Pakistan has passed a new anti-rape law on Wednesday, Nov. 17 that will create special fast track courts to try rape trials within four months and toughen sentences.
The law will prohibit disclosing the identity of rape victims, as well as establish a national sex offenders registry and rape crisis cells for victims to undergo a specialist medical examination within six hours of reporting the incident, according to the Guardian.
Under the law, serial rapists may be sentenced to chemical castration, and police officers could be imprisoned for three years for being negligent in investigating rape cases.
Those convicted of gang rape could be sentenced to death or life in prison.
The move comes after a woman was gang-raped in front of her children when her car broke down on the highway in Lahore in September last year.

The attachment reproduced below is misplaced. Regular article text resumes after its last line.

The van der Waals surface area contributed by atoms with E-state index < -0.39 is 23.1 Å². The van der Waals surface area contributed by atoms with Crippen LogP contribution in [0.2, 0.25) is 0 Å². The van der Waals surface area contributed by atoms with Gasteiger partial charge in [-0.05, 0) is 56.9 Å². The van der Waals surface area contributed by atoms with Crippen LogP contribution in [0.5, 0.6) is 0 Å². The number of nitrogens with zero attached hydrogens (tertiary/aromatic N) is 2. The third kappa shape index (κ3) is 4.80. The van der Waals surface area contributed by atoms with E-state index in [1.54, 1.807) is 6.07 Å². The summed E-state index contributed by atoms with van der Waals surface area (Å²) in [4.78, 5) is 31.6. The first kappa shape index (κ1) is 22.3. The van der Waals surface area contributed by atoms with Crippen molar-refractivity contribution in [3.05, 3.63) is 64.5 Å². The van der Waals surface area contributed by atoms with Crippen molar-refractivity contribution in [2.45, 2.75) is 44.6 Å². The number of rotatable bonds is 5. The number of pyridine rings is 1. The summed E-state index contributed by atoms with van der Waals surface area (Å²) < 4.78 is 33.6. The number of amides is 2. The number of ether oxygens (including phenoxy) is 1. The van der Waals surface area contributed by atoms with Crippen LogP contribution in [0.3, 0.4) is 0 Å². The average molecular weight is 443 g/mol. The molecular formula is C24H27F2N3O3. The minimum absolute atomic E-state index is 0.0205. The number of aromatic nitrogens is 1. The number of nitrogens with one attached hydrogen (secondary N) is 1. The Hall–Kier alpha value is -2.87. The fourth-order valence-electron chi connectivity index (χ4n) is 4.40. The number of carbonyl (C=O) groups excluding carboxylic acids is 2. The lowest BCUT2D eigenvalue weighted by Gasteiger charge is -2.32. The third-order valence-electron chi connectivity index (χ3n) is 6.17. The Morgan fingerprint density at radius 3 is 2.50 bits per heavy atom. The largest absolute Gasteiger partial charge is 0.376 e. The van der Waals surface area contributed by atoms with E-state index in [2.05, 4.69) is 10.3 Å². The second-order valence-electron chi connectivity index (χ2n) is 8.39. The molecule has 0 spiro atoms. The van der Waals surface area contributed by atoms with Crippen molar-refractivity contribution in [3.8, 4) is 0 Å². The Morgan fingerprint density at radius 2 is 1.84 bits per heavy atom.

The case sparked nationwide outrage and protests after the lead investigator suggested the woman should have taken another highway and made sure she had enough fuel for the journey, Reuters reported.
Two men were arrested a month later, according to CNN.
In Pakistan, fewer than 3% of sexual assault or rape cases result in a conviction, Reuters reported, citing War Against Rape.
There were at least 845 incidents of sexual violence against women in the country in 2018, according to the Human Rights of Pakistan, which said that violence against women often goes unreported especially in rural areas, where poverty and stigma prevent victims from speaking out.
When the bill was introduced in December last year, Amnesty International said in a statement that chemical castration was a “cruel and inhuman” penalty, according to CNN.
Chemical castration, a practice that uses drugs to reduce libido or sexual activity, is a legal punishment in several countries, including Poland, South Korea, the Czech Republic, and some U.S. States.